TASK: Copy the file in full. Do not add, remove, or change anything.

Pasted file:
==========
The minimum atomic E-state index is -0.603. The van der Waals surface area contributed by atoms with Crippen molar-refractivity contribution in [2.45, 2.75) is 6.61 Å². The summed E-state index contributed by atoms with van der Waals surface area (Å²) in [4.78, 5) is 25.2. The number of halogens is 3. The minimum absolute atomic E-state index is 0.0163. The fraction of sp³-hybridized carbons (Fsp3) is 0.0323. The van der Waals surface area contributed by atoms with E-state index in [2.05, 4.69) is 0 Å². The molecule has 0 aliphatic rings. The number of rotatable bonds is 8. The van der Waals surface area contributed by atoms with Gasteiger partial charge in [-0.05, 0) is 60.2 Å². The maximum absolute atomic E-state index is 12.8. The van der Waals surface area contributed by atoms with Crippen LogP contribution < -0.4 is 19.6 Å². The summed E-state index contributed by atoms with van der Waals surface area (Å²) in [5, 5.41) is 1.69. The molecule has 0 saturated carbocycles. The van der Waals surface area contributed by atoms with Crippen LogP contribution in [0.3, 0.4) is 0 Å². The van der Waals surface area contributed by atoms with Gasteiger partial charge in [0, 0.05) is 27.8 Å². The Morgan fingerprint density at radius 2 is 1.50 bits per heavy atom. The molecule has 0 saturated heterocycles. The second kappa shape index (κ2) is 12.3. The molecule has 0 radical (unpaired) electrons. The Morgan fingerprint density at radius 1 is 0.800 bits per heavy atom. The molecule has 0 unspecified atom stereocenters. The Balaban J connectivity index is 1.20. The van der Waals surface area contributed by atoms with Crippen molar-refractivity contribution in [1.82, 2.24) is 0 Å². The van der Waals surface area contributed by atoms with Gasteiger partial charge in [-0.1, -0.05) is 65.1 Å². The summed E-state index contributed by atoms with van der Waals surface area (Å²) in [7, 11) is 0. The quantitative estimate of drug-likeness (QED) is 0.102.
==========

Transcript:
The minimum atomic E-state index is -0.603. The van der Waals surface area contributed by atoms with Crippen molar-refractivity contribution in [2.45, 2.75) is 6.61 Å². The summed E-state index contributed by atoms with van der Waals surface area (Å²) in [4.78, 5) is 25.2. The number of halogens is 3. The minimum absolute atomic E-state index is 0.0163. The fraction of sp³-hybridized carbons (Fsp3) is 0.0323. The van der Waals surface area contributed by atoms with E-state index in [2.05, 4.69) is 0 Å². The molecule has 0 aliphatic rings. The number of rotatable bonds is 8. The van der Waals surface area contributed by atoms with Gasteiger partial charge in [-0.05, 0) is 60.2 Å². The maximum absolute atomic E-state index is 12.8. The van der Waals surface area contributed by atoms with Crippen LogP contribution < -0.4 is 19.6 Å². The summed E-state index contributed by atoms with van der Waals surface area (Å²) in [5, 5.41) is 1.69. The molecule has 0 saturated carbocycles. The van der Waals surface area contributed by atoms with Crippen LogP contribution in [0.3, 0.4) is 0 Å². The van der Waals surface area contributed by atoms with Gasteiger partial charge in [0, 0.05) is 27.8 Å². The Morgan fingerprint density at radius 2 is 1.50 bits per heavy atom. The molecule has 0 saturated heterocycles. The second kappa shape index (κ2) is 12.3. The molecule has 0 radical (unpaired) electrons. The Morgan fingerprint density at radius 1 is 0.800 bits per heavy atom. The molecule has 0 unspecified atom stereocenters. The Balaban J connectivity index is 1.20. The van der Waals surface area contributed by atoms with Crippen molar-refractivity contribution in [1.82, 2.24) is 0 Å². The van der Waals surface area contributed by atoms with Gasteiger partial charge in [-0.1, -0.05) is 65.1 Å². The summed E-state index contributed by atoms with van der Waals surface area (Å²) in [7, 11) is 0. The quantitative estimate of drug-likeness (QED) is 0.102.